The Evolution of Bricks & Mortar Retailers

The Evolution of Bricks & Mortar Retailers

Bricks & Mortar retailers won’t die, they’ll evolve. Donna North, Dressipi’s Co-Founder discusses a new and exciting phase of retail.

A New Phase of Retail - The Evolution of Bricks & Mortar Retailers

Contrary to the hyperbole and prediction of the demise of the high street, a new excitement is emerging among retailers.

Recent reports published by the likes of PWC (covered by Business Insider) have revealed that despite what would be expected in today’s digital age, young shoppers prefer to shop in-store - ‘81% of young Gen Z respondents said they preferred to shop in stores, while 40% said they will only shop in stores.’ Furthermore, the brands the younger generations are mostly purchasing (online or in-store) are those that already have a physical presence.

Such evidence has caused the conversation to finally switch focus from high street doom and gloom to a new phase of retail. Bricks & mortar retailers won’t die - they will evolve, and they have every chance of succeeding if they focus on joining their exceptional knowledge with the right tools and services. This will result in the creation of the best experiences for their specific customers.

Firstly, retailers need to put the basics in place by:

  • Integrating solutions that collect data everywhere the shopper interacts with the brand
  • Creating a single view of the customer
  • Having the ability to locate a product in as close to real-time as possible

Secondly, a review of models and targets used by finance and management would be advantageous. Some of the old models (e.g. sales per square foot, channel-specific sales & marketing attribution, last click attribution etc) are not analyzing the metrics which are key to long-term success. This makes it difficult to not only introduce new services and make the right decisions that will drive repeatable sales conversion and longer lifetime value but also correctly evaluate the contribution of each of the touchpoints as shoppers traverse channels.

Once the basics are in place, the focus should be on removing friction from the shopping journey, adding motivation (explored later in this post) and being set up to quickly experiment with new experiences to land the ones that are unique and memorable for each brand.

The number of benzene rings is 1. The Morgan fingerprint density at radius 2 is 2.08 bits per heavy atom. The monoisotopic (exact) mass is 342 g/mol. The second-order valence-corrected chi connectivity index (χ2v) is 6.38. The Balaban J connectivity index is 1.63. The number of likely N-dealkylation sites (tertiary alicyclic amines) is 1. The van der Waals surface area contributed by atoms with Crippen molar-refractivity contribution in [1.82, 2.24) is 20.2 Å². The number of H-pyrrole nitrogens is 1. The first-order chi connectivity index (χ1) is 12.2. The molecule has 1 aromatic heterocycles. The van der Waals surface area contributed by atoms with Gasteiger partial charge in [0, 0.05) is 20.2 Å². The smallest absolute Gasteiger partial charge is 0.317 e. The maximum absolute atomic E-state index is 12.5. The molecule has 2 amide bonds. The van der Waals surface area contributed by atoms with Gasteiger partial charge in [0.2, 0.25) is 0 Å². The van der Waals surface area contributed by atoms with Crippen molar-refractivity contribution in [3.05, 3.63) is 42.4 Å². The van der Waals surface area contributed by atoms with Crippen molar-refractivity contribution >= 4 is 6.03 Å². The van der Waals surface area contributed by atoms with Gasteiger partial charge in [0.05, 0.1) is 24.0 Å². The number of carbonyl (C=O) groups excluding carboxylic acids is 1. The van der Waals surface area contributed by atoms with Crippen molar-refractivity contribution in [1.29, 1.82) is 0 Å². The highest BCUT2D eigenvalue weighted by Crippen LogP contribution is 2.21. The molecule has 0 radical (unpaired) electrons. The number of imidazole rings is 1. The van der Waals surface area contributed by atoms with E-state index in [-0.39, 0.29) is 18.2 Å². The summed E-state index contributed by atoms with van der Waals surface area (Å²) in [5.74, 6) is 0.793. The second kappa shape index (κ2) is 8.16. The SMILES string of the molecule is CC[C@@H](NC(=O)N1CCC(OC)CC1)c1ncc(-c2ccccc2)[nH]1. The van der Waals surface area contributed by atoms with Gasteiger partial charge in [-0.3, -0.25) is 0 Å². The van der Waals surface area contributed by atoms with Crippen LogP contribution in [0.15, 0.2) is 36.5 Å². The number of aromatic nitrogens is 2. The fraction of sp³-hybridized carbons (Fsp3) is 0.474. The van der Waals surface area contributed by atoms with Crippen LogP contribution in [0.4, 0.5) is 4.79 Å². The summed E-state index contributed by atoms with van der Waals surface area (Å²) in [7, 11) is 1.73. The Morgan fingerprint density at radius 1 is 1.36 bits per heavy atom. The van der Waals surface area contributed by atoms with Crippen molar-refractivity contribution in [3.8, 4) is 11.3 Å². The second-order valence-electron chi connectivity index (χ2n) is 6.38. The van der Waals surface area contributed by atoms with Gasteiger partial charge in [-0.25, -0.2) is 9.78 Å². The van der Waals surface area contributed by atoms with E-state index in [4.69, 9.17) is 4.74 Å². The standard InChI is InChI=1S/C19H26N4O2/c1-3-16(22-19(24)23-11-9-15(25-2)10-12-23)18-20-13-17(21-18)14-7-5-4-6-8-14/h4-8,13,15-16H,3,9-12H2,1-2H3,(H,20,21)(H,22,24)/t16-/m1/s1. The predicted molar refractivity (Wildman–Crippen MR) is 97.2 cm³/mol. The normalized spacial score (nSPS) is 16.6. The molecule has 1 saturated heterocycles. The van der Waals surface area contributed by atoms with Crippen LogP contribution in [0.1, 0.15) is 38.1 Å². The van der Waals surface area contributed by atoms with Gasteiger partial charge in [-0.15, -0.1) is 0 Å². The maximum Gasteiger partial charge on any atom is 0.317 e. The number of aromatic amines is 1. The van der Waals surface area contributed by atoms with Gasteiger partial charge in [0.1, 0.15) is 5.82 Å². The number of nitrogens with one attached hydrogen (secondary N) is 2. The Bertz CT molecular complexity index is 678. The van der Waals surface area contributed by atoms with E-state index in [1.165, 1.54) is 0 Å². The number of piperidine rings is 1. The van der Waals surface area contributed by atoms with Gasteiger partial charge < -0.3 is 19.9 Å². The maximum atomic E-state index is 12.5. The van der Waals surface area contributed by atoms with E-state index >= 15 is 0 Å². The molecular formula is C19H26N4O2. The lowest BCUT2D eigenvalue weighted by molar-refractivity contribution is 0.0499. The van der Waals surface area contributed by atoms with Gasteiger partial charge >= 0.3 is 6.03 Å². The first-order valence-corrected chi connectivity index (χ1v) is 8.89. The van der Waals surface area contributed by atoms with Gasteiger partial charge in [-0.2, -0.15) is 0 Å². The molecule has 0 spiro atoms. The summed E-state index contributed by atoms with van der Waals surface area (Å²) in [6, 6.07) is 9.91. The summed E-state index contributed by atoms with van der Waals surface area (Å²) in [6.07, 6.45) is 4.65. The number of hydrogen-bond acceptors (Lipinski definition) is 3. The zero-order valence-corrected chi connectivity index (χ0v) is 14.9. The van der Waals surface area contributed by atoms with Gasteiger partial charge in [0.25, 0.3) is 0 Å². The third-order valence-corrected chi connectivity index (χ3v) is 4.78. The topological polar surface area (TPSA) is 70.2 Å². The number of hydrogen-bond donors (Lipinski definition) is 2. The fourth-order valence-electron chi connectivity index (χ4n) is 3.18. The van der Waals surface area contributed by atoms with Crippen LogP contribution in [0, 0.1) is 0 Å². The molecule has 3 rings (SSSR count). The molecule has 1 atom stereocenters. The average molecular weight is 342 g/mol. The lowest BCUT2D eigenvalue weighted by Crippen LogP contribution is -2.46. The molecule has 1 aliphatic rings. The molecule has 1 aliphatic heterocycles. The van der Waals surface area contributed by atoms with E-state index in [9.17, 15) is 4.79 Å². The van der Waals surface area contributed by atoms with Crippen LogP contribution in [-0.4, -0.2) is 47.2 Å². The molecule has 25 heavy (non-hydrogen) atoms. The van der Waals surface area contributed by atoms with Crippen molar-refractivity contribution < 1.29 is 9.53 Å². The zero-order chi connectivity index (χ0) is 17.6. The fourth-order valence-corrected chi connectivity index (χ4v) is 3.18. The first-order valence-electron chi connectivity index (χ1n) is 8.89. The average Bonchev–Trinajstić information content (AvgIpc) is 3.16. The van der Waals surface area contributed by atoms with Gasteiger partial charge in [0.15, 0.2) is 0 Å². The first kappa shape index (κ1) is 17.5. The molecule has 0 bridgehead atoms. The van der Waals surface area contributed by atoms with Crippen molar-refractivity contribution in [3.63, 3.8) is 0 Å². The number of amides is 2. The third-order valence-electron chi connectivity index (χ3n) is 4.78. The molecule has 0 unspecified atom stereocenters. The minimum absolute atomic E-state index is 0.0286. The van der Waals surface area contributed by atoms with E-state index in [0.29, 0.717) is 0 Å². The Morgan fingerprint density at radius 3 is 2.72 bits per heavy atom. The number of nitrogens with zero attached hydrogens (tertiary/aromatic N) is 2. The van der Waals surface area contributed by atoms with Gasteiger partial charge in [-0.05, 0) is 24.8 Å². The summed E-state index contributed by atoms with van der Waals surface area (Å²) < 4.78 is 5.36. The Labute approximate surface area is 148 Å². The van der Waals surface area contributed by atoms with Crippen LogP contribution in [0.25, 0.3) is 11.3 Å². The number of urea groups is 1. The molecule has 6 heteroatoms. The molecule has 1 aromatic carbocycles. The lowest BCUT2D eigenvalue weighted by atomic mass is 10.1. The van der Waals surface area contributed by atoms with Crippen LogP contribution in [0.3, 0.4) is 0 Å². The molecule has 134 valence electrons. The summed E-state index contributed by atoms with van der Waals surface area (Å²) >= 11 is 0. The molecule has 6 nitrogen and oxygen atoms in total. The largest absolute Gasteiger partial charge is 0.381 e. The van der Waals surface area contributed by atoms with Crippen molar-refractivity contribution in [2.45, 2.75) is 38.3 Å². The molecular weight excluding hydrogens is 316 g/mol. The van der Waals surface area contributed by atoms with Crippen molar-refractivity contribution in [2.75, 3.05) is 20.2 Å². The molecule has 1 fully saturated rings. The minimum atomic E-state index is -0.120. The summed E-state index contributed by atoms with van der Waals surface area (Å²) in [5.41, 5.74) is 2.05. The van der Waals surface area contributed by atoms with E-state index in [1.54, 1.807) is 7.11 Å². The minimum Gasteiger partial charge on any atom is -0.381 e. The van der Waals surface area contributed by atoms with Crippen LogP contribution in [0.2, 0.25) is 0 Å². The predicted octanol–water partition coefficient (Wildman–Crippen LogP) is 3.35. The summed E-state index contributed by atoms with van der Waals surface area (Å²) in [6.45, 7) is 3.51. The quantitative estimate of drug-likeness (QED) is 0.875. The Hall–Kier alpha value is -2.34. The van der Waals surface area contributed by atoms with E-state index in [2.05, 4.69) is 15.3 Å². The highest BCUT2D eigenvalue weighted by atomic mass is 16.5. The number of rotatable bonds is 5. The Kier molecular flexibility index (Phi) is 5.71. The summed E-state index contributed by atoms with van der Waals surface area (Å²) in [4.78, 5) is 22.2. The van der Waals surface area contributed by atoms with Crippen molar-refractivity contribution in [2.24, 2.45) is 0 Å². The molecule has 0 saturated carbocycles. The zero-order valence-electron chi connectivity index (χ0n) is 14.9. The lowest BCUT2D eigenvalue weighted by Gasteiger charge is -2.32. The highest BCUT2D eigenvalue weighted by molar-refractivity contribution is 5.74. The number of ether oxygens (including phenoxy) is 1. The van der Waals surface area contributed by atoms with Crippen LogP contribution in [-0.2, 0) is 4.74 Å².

While any single customer will want different things at different times, no shopper wants a terrible experience. Stores have been slow, up to now, to eradicate the three worst offenders in terms of poor in-store experiences:

  • Size availability
  • Long changing room queues
  • Painful checkout

It’s these three pain points that drive shoppers into the arms of online – yet they are all straightforward to resolve.

Adding motivation requires a mix of approaches – but at the core is one to one personalization. Without knowing each shopper at an individual level it’s impossible to understand the intent at that specific point in time and to respond appropriately. While motivation is driven by need or inspiration, it is mostly self-serving. Having access to data and insight that can predict consumers behavior in real time (or in some cases ahead of time) will be essential.

For example, if a retailer knows I am in the market for a new dress they could tailor my shopping experience to suit, guiding me to the best possible products and giving me the confidence to purchase it by showing me how I can wear it with the jacket I bought last week. This is a real advantage for the bricks & mortar retailers who have the greatest opportunity since well over 80% of transactions take place in-store.

Finally, there are the new experiences which in our opinion will be driven by the mix of data, technology, machine learning and humans all working together.

The shopper who enters the store has high expectations of the experience, not just the purchase, and this is where retailers can excel. A physical space can evoke emotion and drive a connection, which is far more difficult to conjure in an online environment. The key here will be agility. Whilst the basics will be omnipresent (recognition, data collection, personalization, frictionless try on, collect and check out), the future experiences will continually evolve and serve a range of purposes from creating brand affinity, rewarding loyalty, helping shoppers discover and learn or just promoting convenience, such as Zara’s self-service check out.

Without a doubt, there’s an exciting momentum building which is a win-win for consumers and retailers alike.

If you are interested in a demo to see how we could provide our personalization solutions for you and reduce return rates by 5% percentage points, Schedule A Free Consultation today.

Header Photo by Timothy Muza on Unsplash